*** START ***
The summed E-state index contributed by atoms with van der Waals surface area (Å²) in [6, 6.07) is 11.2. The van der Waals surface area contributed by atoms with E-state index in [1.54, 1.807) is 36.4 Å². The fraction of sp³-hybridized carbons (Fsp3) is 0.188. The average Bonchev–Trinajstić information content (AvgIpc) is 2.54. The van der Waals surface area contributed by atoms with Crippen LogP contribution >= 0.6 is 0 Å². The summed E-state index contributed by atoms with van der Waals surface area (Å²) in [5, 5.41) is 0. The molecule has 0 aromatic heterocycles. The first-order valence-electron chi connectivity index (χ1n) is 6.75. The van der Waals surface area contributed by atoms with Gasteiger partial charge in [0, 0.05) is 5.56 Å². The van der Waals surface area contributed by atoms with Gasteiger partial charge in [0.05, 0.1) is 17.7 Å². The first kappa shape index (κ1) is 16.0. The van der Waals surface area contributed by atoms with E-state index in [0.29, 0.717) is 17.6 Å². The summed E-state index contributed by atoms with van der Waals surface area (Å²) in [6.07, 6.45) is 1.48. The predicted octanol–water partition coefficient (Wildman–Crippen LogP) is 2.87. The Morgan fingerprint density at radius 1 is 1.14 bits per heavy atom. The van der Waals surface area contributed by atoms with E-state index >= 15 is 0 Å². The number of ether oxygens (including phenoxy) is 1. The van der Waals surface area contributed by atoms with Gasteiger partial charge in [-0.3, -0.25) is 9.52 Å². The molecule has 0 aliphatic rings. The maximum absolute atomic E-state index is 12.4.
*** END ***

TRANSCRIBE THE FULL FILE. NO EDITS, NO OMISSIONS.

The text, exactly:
The summed E-state index contributed by atoms with van der Waals surface area (Å²) in [6, 6.07) is 11.2. The van der Waals surface area contributed by atoms with E-state index in [1.54, 1.807) is 36.4 Å². The fraction of sp³-hybridized carbons (Fsp3) is 0.188. The average Bonchev–Trinajstić information content (AvgIpc) is 2.54. The van der Waals surface area contributed by atoms with Crippen LogP contribution >= 0.6 is 0 Å². The summed E-state index contributed by atoms with van der Waals surface area (Å²) in [5, 5.41) is 0. The molecule has 0 aromatic heterocycles. The first-order valence-electron chi connectivity index (χ1n) is 6.75. The van der Waals surface area contributed by atoms with Gasteiger partial charge in [0, 0.05) is 5.56 Å². The van der Waals surface area contributed by atoms with Gasteiger partial charge in [0.05, 0.1) is 17.7 Å². The first kappa shape index (κ1) is 16.0. The van der Waals surface area contributed by atoms with E-state index in [0.29, 0.717) is 17.6 Å². The summed E-state index contributed by atoms with van der Waals surface area (Å²) in [6.07, 6.45) is 1.48. The predicted octanol–water partition coefficient (Wildman–Crippen LogP) is 2.87. The Morgan fingerprint density at radius 1 is 1.14 bits per heavy atom. The van der Waals surface area contributed by atoms with E-state index >= 15 is 0 Å². The number of ether oxygens (including phenoxy) is 1. The van der Waals surface area contributed by atoms with Gasteiger partial charge in [-0.3, -0.25) is 9.52 Å². The molecule has 0 aliphatic rings. The maximum absolute atomic E-state index is 12.4.